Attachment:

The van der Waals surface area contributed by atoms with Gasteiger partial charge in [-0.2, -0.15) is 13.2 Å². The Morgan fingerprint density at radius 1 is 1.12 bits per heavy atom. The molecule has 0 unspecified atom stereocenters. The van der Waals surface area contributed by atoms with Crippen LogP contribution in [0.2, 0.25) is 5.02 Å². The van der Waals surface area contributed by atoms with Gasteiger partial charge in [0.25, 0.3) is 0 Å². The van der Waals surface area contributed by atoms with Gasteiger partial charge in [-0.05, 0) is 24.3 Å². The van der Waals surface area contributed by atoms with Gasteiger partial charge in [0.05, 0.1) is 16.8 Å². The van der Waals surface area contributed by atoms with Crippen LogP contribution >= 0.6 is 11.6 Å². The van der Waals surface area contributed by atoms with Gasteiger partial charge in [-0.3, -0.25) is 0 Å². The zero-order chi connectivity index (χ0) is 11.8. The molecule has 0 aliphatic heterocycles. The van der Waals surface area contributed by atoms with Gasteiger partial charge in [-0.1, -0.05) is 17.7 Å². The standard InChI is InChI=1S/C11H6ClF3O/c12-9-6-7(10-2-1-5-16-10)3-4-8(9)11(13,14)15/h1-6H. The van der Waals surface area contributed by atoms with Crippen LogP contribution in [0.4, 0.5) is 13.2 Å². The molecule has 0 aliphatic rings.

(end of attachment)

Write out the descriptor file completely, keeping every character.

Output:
The van der Waals surface area contributed by atoms with Gasteiger partial charge in [-0.2, -0.15) is 13.2 Å². The Morgan fingerprint density at radius 1 is 1.12 bits per heavy atom. The molecule has 0 unspecified atom stereocenters. The van der Waals surface area contributed by atoms with Crippen LogP contribution in [0.2, 0.25) is 5.02 Å². The van der Waals surface area contributed by atoms with Gasteiger partial charge in [0.25, 0.3) is 0 Å². The van der Waals surface area contributed by atoms with Gasteiger partial charge in [-0.05, 0) is 24.3 Å². The van der Waals surface area contributed by atoms with Gasteiger partial charge in [0.05, 0.1) is 16.8 Å². The van der Waals surface area contributed by atoms with Crippen LogP contribution >= 0.6 is 11.6 Å². The van der Waals surface area contributed by atoms with Gasteiger partial charge in [-0.3, -0.25) is 0 Å². The zero-order chi connectivity index (χ0) is 11.8. The molecule has 0 aliphatic heterocycles. The van der Waals surface area contributed by atoms with Gasteiger partial charge in [-0.1, -0.05) is 17.7 Å². The standard InChI is InChI=1S/C11H6ClF3O/c12-9-6-7(10-2-1-5-16-10)3-4-8(9)11(13,14)15/h1-6H. The van der Waals surface area contributed by atoms with Crippen LogP contribution in [0.4, 0.5) is 13.2 Å². The molecule has 0 aliphatic rings.